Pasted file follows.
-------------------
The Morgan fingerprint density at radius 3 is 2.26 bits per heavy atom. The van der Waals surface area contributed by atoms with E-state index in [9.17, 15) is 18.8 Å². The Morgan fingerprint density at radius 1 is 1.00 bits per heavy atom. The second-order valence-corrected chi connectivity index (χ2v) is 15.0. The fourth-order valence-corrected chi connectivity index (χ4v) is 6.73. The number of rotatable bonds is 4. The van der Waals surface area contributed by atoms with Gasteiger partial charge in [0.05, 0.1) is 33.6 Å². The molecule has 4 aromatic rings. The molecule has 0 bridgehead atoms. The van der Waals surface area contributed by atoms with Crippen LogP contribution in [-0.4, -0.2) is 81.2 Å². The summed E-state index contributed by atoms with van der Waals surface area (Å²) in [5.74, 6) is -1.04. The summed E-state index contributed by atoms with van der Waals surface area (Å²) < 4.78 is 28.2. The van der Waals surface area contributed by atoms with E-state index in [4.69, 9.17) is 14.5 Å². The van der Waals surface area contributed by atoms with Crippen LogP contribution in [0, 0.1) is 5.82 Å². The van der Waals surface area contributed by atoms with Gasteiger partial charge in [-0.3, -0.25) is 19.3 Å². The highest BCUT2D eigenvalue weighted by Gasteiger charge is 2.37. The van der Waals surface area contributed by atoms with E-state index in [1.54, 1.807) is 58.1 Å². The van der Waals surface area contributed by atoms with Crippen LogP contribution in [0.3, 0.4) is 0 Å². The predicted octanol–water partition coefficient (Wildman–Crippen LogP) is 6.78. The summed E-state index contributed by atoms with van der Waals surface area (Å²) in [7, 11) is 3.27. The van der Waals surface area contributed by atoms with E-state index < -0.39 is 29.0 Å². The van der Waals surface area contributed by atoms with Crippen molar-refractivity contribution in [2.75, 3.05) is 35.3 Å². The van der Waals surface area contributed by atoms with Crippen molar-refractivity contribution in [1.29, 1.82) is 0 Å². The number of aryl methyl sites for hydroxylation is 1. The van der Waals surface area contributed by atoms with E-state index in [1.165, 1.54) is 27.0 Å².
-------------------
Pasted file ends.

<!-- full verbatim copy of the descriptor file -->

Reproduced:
The Morgan fingerprint density at radius 3 is 2.26 bits per heavy atom. The van der Waals surface area contributed by atoms with E-state index in [9.17, 15) is 18.8 Å². The Morgan fingerprint density at radius 1 is 1.00 bits per heavy atom. The second-order valence-corrected chi connectivity index (χ2v) is 15.0. The fourth-order valence-corrected chi connectivity index (χ4v) is 6.73. The number of rotatable bonds is 4. The van der Waals surface area contributed by atoms with Gasteiger partial charge in [0.05, 0.1) is 33.6 Å². The molecule has 4 aromatic rings. The molecule has 0 bridgehead atoms. The van der Waals surface area contributed by atoms with Crippen LogP contribution in [-0.4, -0.2) is 81.2 Å². The summed E-state index contributed by atoms with van der Waals surface area (Å²) in [5.74, 6) is -1.04. The summed E-state index contributed by atoms with van der Waals surface area (Å²) < 4.78 is 28.2. The van der Waals surface area contributed by atoms with E-state index in [4.69, 9.17) is 14.5 Å². The van der Waals surface area contributed by atoms with Crippen LogP contribution in [0, 0.1) is 5.82 Å². The van der Waals surface area contributed by atoms with Gasteiger partial charge in [-0.3, -0.25) is 19.3 Å². The highest BCUT2D eigenvalue weighted by Gasteiger charge is 2.37. The van der Waals surface area contributed by atoms with E-state index in [1.54, 1.807) is 58.1 Å². The van der Waals surface area contributed by atoms with Crippen LogP contribution in [0.3, 0.4) is 0 Å². The predicted octanol–water partition coefficient (Wildman–Crippen LogP) is 6.78. The summed E-state index contributed by atoms with van der Waals surface area (Å²) in [7, 11) is 3.27. The van der Waals surface area contributed by atoms with E-state index < -0.39 is 29.0 Å². The van der Waals surface area contributed by atoms with Crippen molar-refractivity contribution in [2.75, 3.05) is 35.3 Å². The van der Waals surface area contributed by atoms with Crippen molar-refractivity contribution in [1.29, 1.82) is 0 Å². The number of aryl methyl sites for hydroxylation is 1. The van der Waals surface area contributed by atoms with E-state index in [1.165, 1.54) is 27.0 Å².